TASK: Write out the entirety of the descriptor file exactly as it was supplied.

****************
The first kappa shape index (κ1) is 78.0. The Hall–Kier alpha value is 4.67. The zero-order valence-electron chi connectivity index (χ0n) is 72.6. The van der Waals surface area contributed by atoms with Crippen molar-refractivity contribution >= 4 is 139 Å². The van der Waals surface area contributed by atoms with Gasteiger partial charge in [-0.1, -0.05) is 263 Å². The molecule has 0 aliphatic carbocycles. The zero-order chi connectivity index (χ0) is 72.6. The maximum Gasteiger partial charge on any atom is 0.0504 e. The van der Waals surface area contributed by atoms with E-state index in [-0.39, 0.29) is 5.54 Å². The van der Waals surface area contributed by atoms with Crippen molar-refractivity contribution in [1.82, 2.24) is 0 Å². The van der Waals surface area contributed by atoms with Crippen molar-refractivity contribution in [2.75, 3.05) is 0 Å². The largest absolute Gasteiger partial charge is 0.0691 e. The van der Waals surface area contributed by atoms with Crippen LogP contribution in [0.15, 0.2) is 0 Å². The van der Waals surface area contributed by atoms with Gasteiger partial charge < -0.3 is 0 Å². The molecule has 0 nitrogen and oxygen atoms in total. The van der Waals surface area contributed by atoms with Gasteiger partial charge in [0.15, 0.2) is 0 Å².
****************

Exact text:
The first kappa shape index (κ1) is 78.0. The Hall–Kier alpha value is 4.67. The zero-order valence-electron chi connectivity index (χ0n) is 72.6. The van der Waals surface area contributed by atoms with Crippen molar-refractivity contribution >= 4 is 139 Å². The van der Waals surface area contributed by atoms with Gasteiger partial charge in [-0.1, -0.05) is 263 Å². The molecule has 0 aliphatic carbocycles. The zero-order chi connectivity index (χ0) is 72.6. The maximum Gasteiger partial charge on any atom is 0.0504 e. The van der Waals surface area contributed by atoms with E-state index in [-0.39, 0.29) is 5.54 Å². The van der Waals surface area contributed by atoms with Crippen molar-refractivity contribution in [1.82, 2.24) is 0 Å². The van der Waals surface area contributed by atoms with Crippen molar-refractivity contribution in [2.75, 3.05) is 0 Å². The largest absolute Gasteiger partial charge is 0.0691 e. The van der Waals surface area contributed by atoms with Crippen LogP contribution in [0.15, 0.2) is 0 Å². The van der Waals surface area contributed by atoms with Gasteiger partial charge < -0.3 is 0 Å². The molecule has 0 nitrogen and oxygen atoms in total. The van der Waals surface area contributed by atoms with Gasteiger partial charge in [0.15, 0.2) is 0 Å².